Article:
Simon Lucy
Wednesday, November 12, 2003

ACM Queue theme last month was power management and affects on Moore's law.

http://www.acmqueue.org/modules.php?name=Content&pa=showpage&pid=76


One article (not online) has a graph suggesting chip power consumption could reach that of a nuclear reactor sometime in the next decade or two!

MugsGame
Wednesday, November 12, 2003

Simon, I hate to do it since you're usually a rasonable chap, but you're kind of confused about what you are talking about here.

#1 - current leakage, not voltage leakage is the problem.

#2 - your comments on the conservation of energy are not relevant because the amount of heat energy created by a transistor is anything BUT a constant. For the current family of processors, energy is only lost during switching. There is virtually no leakage when the transistor is in one state. Higher clock rates mean more switching and thus more leakage. Lower processor voltages help by reducing the leakage during the switch but are more sensitive to noise. Increased densities do increase heat of course. But there is nothing to stop physicists from inventing a transistor that does not leak current during switching, which is the case for transistors using this new dielectric material with a higher k constant.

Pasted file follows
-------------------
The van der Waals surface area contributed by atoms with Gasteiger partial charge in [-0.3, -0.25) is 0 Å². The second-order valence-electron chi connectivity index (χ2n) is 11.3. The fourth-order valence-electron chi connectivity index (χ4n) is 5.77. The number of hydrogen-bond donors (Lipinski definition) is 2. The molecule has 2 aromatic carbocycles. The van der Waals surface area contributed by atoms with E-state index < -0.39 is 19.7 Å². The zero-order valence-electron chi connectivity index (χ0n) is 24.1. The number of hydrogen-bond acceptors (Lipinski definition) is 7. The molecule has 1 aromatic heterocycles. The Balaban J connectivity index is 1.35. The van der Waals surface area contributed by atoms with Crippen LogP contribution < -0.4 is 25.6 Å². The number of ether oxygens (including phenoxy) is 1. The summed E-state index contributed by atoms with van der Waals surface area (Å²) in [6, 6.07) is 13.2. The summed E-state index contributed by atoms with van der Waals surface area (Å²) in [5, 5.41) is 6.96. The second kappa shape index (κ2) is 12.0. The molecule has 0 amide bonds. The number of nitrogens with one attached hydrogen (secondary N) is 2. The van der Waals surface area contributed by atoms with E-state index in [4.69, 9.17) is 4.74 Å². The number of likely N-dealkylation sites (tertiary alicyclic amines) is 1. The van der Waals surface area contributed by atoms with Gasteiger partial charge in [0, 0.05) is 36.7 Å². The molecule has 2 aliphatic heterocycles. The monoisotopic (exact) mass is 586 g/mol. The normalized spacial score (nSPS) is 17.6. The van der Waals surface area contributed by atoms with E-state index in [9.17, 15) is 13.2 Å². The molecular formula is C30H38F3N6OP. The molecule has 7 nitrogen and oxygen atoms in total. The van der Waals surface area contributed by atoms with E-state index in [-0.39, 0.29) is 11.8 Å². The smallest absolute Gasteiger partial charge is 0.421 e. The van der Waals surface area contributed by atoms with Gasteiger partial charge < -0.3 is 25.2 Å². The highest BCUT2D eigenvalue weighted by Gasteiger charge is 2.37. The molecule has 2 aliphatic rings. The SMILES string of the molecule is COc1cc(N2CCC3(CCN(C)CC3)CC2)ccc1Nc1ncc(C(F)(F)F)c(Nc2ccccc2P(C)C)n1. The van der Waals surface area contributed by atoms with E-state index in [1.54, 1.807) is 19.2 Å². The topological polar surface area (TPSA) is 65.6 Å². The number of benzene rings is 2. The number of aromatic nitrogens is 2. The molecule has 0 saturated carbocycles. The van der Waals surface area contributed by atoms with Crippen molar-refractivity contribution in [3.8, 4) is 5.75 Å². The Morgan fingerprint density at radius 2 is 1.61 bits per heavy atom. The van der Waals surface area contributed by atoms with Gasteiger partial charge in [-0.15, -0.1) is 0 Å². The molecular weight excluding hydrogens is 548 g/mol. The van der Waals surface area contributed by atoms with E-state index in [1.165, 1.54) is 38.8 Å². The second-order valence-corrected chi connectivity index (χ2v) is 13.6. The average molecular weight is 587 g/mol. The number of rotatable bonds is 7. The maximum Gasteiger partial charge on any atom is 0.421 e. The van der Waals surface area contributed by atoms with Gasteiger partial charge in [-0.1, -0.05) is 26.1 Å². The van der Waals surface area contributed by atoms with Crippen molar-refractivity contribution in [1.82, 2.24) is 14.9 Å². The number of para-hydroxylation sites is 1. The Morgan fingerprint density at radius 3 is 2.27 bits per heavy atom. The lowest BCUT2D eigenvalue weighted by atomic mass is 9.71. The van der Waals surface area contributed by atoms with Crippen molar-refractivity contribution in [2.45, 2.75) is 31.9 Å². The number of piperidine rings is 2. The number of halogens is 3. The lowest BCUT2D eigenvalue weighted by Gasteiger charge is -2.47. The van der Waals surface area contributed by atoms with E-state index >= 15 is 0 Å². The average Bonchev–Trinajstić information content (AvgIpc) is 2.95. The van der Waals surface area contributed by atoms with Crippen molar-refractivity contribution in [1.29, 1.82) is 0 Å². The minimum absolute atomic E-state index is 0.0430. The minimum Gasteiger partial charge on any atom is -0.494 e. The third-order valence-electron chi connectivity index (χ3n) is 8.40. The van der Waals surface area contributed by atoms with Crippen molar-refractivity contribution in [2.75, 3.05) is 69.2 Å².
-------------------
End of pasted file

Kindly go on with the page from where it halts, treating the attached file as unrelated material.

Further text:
Dennis Atkins
Wednesday, November 12, 2003

s/does not leak/does not leak as much

Dennis Atkins
Wednesday, November 12, 2003

The gate leakage is a static drain of current (DC).  While it must be significant - or else intel would not care, its not the only source of heat generation.

The higher the clock rate the more the dynamic (AC) current is the source of heat (wow, is this an oversimplification, and my apologies to any intel or other solid state engineers out there).  Anyhow, capacitance (which is a function of gate geometry and dielectric premetivity - and as mentioned in the article, the gate is ony 5 atoms thick!) in part, governs the top end clock frequency.  The more capacitance provided by the gate, the more charge is required by the preceding transistor to turn off/on the channel.

Bottom line: even if they completely solve static drain, the capacitance of the gate will still be a problem that inhibits clock frequency - so it will take smaller and smaller gate widths, channels and transistor spacing to maintain higher clocks.

Was this a more important problem for Intel to solve than say a PowerPC fabricator?  Does CISC (x86) require a higher transistor count than PowerPC equivalents? (Are there any PowerPC equivs?)  I don't know...  my knowledge of such things is so dated its embarassing.

hoser
Wednesday, November 12, 2003

hoser:

Maybe, but perhaps becoming less of an issue.  I honestly have no idea how many transistors are used in a modern x86 architecture to translate instructions, but considering the relative success of the platform I wouldn't consider it terribly significant.  As transistor densities increase, the amount required to handle the x86 instruction set becomes less significant when you look at the big picture.

Jim Battin
Friday, November 14, 2003